An SSW solution was prepared according to the method described by Coons et al. (2014), with some modifications—namely, the reduction of the initial plant cellulose. Briefly, 36.5 g of filter paper (No. 1; Whatman, Little Chalfont, UK) was cut into strips and placed inside a bee smoker (Mieles Tecnología, Merida, México), filling it to three-quarter capacity. The paper at the bottom of the smoker was then ignited and covered with more paper until smoke was produced. A heat-resistant hose was attached to the opening of the bee smoker and was connected to a Kitasato flask containing 500 mL distilled water, and a pressure pump-inducing vacuum was used to draw the smoke through the water. The bellows on the bee smoker were pumped occasionally to allow for the continuation of combustion. As the filter paper burned, more was added to the smoker until the initial sample was fully combusted. The system was then allowed to cool for 15 min. The saturated smoke solution was transferred to an amber bottle and stored in a refrigerator at 4 °C until later use (about 1 month).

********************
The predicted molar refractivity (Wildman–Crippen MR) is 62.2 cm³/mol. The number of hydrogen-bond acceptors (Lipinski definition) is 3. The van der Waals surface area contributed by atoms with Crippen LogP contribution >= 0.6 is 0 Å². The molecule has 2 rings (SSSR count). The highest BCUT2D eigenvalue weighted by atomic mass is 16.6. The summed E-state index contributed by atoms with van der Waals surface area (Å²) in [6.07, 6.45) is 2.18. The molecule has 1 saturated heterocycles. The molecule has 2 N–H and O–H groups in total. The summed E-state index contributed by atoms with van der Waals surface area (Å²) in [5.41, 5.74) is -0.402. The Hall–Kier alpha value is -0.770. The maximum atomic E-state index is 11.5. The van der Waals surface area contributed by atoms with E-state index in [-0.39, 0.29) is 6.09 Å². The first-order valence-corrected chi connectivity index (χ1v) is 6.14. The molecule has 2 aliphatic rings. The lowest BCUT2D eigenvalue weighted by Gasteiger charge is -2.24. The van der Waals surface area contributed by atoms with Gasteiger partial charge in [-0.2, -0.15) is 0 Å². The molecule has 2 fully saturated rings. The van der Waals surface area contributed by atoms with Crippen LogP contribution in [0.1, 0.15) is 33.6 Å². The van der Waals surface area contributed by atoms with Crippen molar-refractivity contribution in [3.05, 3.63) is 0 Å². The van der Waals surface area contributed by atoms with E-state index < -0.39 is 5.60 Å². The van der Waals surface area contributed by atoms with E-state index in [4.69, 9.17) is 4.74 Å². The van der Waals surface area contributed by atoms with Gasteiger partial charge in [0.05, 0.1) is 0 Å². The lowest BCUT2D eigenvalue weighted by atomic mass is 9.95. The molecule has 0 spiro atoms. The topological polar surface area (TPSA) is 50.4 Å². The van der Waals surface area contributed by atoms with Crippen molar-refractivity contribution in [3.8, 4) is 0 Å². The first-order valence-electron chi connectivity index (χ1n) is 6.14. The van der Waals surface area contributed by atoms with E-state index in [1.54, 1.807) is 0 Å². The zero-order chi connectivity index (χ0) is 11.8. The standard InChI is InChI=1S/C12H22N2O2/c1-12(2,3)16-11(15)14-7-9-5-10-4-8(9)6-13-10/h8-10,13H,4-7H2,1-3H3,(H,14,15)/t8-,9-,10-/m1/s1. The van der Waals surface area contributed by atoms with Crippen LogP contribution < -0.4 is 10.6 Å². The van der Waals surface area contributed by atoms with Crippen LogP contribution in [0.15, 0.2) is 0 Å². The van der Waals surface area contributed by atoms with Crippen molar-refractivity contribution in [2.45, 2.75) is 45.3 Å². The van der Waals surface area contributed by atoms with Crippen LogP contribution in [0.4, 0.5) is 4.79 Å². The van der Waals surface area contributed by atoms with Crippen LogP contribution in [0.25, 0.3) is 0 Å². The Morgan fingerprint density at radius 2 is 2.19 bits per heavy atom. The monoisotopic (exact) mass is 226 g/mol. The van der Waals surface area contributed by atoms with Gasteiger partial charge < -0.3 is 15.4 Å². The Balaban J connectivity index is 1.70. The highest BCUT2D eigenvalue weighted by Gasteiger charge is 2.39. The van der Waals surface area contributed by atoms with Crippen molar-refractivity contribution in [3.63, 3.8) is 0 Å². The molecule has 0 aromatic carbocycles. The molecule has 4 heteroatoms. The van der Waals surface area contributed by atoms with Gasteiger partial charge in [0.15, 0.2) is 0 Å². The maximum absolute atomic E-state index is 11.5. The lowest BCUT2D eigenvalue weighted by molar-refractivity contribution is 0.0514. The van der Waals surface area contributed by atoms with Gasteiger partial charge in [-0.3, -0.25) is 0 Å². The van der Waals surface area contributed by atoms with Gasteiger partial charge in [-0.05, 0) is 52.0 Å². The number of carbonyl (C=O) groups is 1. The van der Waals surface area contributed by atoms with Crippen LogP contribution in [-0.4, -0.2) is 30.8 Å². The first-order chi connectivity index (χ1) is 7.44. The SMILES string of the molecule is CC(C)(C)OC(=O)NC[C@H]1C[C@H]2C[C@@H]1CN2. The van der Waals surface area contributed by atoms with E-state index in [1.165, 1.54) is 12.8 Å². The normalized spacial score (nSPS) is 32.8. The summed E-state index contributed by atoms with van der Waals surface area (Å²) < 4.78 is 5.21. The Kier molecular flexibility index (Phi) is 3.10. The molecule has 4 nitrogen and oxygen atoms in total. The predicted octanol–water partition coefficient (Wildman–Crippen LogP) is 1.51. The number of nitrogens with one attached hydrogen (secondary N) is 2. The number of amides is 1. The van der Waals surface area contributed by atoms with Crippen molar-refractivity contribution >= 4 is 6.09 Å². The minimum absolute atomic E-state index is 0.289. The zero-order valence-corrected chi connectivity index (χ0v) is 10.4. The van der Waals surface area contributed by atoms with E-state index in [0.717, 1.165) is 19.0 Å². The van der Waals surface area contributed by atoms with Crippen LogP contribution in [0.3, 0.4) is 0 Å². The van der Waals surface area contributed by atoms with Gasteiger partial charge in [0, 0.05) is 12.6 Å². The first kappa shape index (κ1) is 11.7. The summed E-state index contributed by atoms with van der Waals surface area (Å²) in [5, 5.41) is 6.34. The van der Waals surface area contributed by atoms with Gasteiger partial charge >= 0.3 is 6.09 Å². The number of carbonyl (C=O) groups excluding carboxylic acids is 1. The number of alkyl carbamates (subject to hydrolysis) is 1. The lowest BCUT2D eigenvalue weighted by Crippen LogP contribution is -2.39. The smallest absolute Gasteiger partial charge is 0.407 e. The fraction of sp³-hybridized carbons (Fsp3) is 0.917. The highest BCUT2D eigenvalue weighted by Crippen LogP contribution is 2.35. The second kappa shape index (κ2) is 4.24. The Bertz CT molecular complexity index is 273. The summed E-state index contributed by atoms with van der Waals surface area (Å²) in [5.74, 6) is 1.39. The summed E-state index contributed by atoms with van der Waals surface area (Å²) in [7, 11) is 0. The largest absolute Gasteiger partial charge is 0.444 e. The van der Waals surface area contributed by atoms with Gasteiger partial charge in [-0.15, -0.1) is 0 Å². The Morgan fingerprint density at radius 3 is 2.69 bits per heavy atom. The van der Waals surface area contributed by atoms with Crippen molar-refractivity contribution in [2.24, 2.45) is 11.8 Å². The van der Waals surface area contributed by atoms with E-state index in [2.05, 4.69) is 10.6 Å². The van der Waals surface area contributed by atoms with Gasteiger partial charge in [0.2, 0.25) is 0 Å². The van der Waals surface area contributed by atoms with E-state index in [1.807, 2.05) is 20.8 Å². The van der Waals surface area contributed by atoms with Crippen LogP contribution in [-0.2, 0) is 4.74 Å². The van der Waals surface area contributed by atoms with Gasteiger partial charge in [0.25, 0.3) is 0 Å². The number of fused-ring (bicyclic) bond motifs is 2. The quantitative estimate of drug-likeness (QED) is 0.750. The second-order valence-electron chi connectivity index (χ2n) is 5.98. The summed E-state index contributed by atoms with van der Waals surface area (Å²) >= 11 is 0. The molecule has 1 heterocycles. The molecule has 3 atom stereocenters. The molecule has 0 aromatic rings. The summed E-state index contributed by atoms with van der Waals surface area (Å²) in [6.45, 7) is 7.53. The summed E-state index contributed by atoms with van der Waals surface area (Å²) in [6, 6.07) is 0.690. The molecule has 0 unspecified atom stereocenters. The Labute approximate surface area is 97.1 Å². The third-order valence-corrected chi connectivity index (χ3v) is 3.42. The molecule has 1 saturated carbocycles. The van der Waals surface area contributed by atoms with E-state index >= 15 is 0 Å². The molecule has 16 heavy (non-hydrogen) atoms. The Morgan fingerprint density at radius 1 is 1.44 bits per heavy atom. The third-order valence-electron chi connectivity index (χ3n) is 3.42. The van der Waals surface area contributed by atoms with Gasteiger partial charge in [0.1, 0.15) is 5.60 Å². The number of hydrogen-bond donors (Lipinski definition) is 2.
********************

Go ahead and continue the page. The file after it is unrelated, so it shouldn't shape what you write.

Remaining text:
The germination experiments were performed three times independently with seeds from the same batch of fruit. Because of the scarcity of seeds, each experiment consisted of four treatments that used four glass jars (capacity, 110 mL) each and a final treatment with 12 seeds per treatment. The treatments were as follows: treatment 1, 10% SSW and 1:10 MS 10% SSW; treatment 2 (SI), seeds imbibed in distilled water for 16 h (SI) and placed in 1:10 MS; and treatment 3 (10% SSW + SI), seeds imbibed in water for 16 h and placed in 1:10 MS 10% SSW. As a control, seeds were placed in 1:10 MS.

The seeds were surface-disinfected using the following procedure. Seeds were washed under running water, submerged in a soap–water 1% (by volume) liquid detergent (Salvo PA00186821; Procter & Gamble, Cincinnati, OH) and 0.5% (by volume) nonionic surfactant (Tween® 20; Hycel, Zapopan, México) for 15 min, washed in sterile distilled water, immersed in a 15% (v/v) commercial sodium hypochlorite (Clorox, Oakland, CA) solution for 20 min, and finally washed with sterile distilled water under a laminar flow hood (Purifier class II biosefty cabinet; LABCONCO, Kansas City, MO). Three seeds were then placed in each glass jar with 20 mL 1:10 (w/w) MS (M5519; Merck, Darmstadt, Germany) (Bairu et al., 2009; Murashige and Skoog, 1962) with 7% agar (A296; PhytoTechnology Laboratories, Shawnee Mission, KS) using either distilled water or 10% SSW as a solvent.